Family of Joyce Echaquan says they’re planning legal action over her death in Quebec hospital

The family of Joyce Echaquan, an Atikamekw mother of seven who died in a Joliette, Que., hospital Monday, is planning to take its fight for justice to the courts.

In her final moments, Echaquan, who was from the Atikamekw community of Manawan, about 250 kilometres north of Montreal, broadcast a video on Facebook in which health-care workers are heard hurling insults at her.    

A nurse and an orderly have since been fired, and three investigations have been launched.

Echaquan’s death has generated widespread outrage and led to increased pressure on the Quebec government to address the kind of treatment laid bare in the disturbing video. 

Her family, along with Manawan Chief Paul-Émile Ottawa and lawyer Jean-François Bertrand, is set to hold a news conference Friday at 3 p.m. 

In a news release, the family said taking legal action will deter others from committing acts of discrimination and violence toward Indigenous people. The statement does not specify what legal action they plan to pursue.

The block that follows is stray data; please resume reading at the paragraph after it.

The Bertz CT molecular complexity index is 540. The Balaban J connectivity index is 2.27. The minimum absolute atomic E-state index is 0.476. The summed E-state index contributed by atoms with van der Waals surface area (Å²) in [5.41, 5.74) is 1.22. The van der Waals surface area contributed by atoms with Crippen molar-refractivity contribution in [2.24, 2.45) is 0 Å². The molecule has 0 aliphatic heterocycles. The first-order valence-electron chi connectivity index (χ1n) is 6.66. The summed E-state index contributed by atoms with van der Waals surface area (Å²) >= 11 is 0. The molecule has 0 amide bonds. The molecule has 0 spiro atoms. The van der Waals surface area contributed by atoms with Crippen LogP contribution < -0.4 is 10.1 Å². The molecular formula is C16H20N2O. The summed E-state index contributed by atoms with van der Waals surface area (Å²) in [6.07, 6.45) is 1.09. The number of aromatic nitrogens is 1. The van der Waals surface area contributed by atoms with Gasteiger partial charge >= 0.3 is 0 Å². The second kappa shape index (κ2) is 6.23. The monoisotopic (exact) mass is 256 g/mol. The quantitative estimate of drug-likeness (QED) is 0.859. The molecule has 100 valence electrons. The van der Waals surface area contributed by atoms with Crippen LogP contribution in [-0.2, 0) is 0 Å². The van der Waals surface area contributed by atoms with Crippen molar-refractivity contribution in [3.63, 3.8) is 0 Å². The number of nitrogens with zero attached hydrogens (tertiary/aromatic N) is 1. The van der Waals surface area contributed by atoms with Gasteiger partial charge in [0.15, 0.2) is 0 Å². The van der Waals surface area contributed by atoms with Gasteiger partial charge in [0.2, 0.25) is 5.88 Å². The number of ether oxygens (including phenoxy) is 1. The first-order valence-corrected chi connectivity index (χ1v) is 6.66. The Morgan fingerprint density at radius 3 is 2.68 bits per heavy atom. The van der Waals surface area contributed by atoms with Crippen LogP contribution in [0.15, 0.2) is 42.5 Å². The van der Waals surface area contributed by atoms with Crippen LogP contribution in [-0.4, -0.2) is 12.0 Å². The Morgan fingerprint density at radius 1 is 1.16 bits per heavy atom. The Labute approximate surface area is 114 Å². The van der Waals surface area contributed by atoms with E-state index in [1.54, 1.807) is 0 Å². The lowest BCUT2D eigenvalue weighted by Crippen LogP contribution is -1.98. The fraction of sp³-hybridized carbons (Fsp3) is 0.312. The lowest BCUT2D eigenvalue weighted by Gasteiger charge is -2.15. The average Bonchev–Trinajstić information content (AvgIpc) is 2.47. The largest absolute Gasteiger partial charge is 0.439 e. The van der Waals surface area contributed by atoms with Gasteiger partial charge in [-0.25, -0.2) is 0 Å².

“In 2020, a simple denunciation of systemic racism is not enough,” Bertrand said in the statement. 

Quebec Premier François Legault was set to meet this morning with Ghislain Picard, head of the Assembly of First Nations Quebec-Labrador, to discuss Echaquan’s death and concerns of systemic racism in the province. 

But Picard abruptly cancelled the meeting.

The Viens report, the findings of a provincial inquiry made public a year ago, found it is “impossible to deny” Indigenous people in Quebec are victims of systemic discrimination in accessing public services, including health-care services.

Marie-Claude Landry, chief commissioner of the Canadian Human Rights Commission, added her voice Friday to those denouncing the incident.

“What happened to Joyce Echaquan is graphic proof that systemic racism against Indigenous peoples is real and its impacts are devastating,” she said in a statement.

Landry called on leaders across the country to implement the recommendations of the Viens Commission, the Truth and Reconciliation Commission and the National Inquiry into Missing and Murdered Indigenous Women and Girls. 

Joyce Echaquan’s death has led to renewed calls for the Quebec government to acknowledge systemic racism is a problem in the province. (Ivanoh Demers/Radio-Canada)

Earlier this week, Legault once again denied the existence of systemic racism in Quebec, but said Echaquan’s death was “not acceptable” and that more would be done to ensure Indigenous people don’t face discrimination in accessing health services. 

Echaquan’s death is the subject of a coroner’s inquest, as well as two investigations by the local health authority. Quebec provincial police have said they will assist with the inquest.